Why "Serpent" publications?

For an explanation of "serpent" in the sense it's used here, go to
Paul Schmidt's serpent
. For a (not very up-to-date) history of my own involvement
with serpents, go to my
serpent page.

When I wanted a name to do my publishing activity under, I
decided "Serpent Publications" would be the easiest name I could
think of to get a catchy logo for.

The name does not imply that the music is intended to be played
on serpents, although some of it does work. It is mostly music I
play in my group, or solo, and I'll often mention when I put a
piece up whether it's one that the serpent likes.

Is this music under copyright?

The music on this site is all as far as I know not under
copyright. If you believe that you are a copyright holder of any
of this music, and wish to object to its presence on this site,
please contact us.

Even though the music isn't under copyright, there can be a
copyright on an edition of the music. These editions are ©
copyright Serpent Publications, and are released under the href="http://www.fsf.org/licensing/licenses/gpl.html">Gnu Public
License (GPL).

In general, this means that you can use the music for anything
you like, but that if you give it to someone else you must include
a copy of the GPL, and must continue to give credit to Serpent
Publications, and to point to where the sources of the
transcriptions are available.

What software do you use?

The short answer is href="http://www.lilypond.org">Lilypond. This is a free software
project for producing printed music in the tradition of the great
nineteenth century engravers. A number of people in the lilypond
development community are interested
in transcribing Renaissance and even earlier music in lilypond, so
the support for early music features is better than in a lot of
other transcription software.

I originally figured out how to transcribe music like this in
ABC. When I started
using lilypond instead, for some time I still did the note entry
in ABC, and then imported it into lilypond.

ABC is more widely
used and better href="http://trillian.mit.edu/~jc/music/abc/findtune.html">indexed
on the World Wide Web, so when I have an ABC transcription for
something, I put that source up as well as the lilypond source,
even though you aren't going to get anything that looks a lot like
my PDF by using any ABC software.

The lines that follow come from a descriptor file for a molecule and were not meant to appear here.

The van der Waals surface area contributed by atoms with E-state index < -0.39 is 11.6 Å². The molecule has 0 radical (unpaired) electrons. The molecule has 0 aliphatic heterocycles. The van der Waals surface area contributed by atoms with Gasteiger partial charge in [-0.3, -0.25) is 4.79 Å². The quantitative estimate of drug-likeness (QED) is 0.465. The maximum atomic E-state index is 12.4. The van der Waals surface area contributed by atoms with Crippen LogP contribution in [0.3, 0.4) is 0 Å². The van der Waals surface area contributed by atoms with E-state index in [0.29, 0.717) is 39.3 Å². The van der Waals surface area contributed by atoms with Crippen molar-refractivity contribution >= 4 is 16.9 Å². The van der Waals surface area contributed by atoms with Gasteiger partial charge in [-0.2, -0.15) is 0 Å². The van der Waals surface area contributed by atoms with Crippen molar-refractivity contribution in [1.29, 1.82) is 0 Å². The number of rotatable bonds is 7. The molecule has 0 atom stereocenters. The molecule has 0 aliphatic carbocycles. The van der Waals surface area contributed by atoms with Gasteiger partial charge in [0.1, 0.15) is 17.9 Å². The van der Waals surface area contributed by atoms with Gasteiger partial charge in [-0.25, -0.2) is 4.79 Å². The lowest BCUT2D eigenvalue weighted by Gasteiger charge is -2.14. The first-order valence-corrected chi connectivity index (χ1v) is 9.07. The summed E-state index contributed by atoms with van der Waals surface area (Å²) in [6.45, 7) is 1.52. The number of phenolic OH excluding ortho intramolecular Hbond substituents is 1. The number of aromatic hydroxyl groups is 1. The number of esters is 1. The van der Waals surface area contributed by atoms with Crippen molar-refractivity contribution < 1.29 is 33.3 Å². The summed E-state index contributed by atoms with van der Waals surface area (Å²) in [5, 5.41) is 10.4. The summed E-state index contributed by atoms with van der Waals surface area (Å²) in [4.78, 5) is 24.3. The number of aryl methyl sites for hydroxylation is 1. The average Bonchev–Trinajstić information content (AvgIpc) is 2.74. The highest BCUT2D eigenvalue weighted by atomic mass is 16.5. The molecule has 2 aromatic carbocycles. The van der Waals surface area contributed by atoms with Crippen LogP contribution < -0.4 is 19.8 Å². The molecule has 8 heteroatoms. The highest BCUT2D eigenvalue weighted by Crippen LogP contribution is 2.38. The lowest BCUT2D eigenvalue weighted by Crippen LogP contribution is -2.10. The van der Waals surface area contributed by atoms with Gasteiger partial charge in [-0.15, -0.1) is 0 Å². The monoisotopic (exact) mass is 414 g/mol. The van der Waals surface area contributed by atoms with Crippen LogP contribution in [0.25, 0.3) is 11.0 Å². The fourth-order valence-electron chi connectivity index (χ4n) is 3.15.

For most of the books, and even the PDF files with all the
parts for a give piece, I use href="http://www.ctan.org">LaTeX as the publishing software.

Why are there no barlines?

I'm glad you asked that question. You can read an href="http://www.serpentpublications.org/wordpress/?page_id=203">article
about that topic. The short answer is that the people who
wrote and performed this music when it was contemporary music
didn't have them, and that's not how they thought, and so if you
try to impose a barline structure on the music, it makes it harder
to play.

Here's another article about the nuts and bolts of how to transcribe
barless parts in ABC.

Some of your pieces have "G.P." over a rest. What does this mean?

It's short for "Grand Pause", meaning that everyone is resting at the same time. It often means that the value of the rest isn't literal, but that you wait and listen to the echoes and all go on together when everyone is ready.

Some of my users don't like it when I put in rehearsal letters, because they feel that where to start a rehearsal from should be the performers' decision rather than the publishers'. But I really don't think anyone should object to a publisher telling the performers that it isn't just their part that's resting at that particular place.

I sometimes transcribe music for my group. Would you like to
put it on your site?

The short answer is, "Yes, please."

A couple of reasons why that might turn into a "No.":

  • I won't put it up if the music is still
    under copyright.
  • I also won't put up any proprietary format, so if you use a
    commercial publishing program you have to put the music into at
    least PDF form before you give it to me. This seems like a
    terrible problem for some people, but really, if you can print
    it, there is free software that will put it into PDF for
  • You also have to be willing to put some kind of free licence
    on your work. I use the href="http://www.gnu.org/copyleft/gpl.html">GPL, but a lot
    of people would prefer a href="http://creativecommons.org/">Creative Commons licence
    for this kind of work.
  • I'm not saying this is an absolute requirement, but I
    really prefer to have source with the PDF's on my site. I make
    lots of decisions when I publish and all of them might be the
    wrong decision for some players. I would like these players to
    also be able to use my work, even if I've given them the wrong key
    and the wrong clef and the wrong number of barlines. With my
    work, they can change any of these things easily if they want to
    install lilypond. At the
    least, you should be willing to provide a MIDI file. If you're
    using software that doesn't enable you to do that, you should
    think about whether you really want a career in publishing, and if
    so, you should get software that's better adapted to publishing.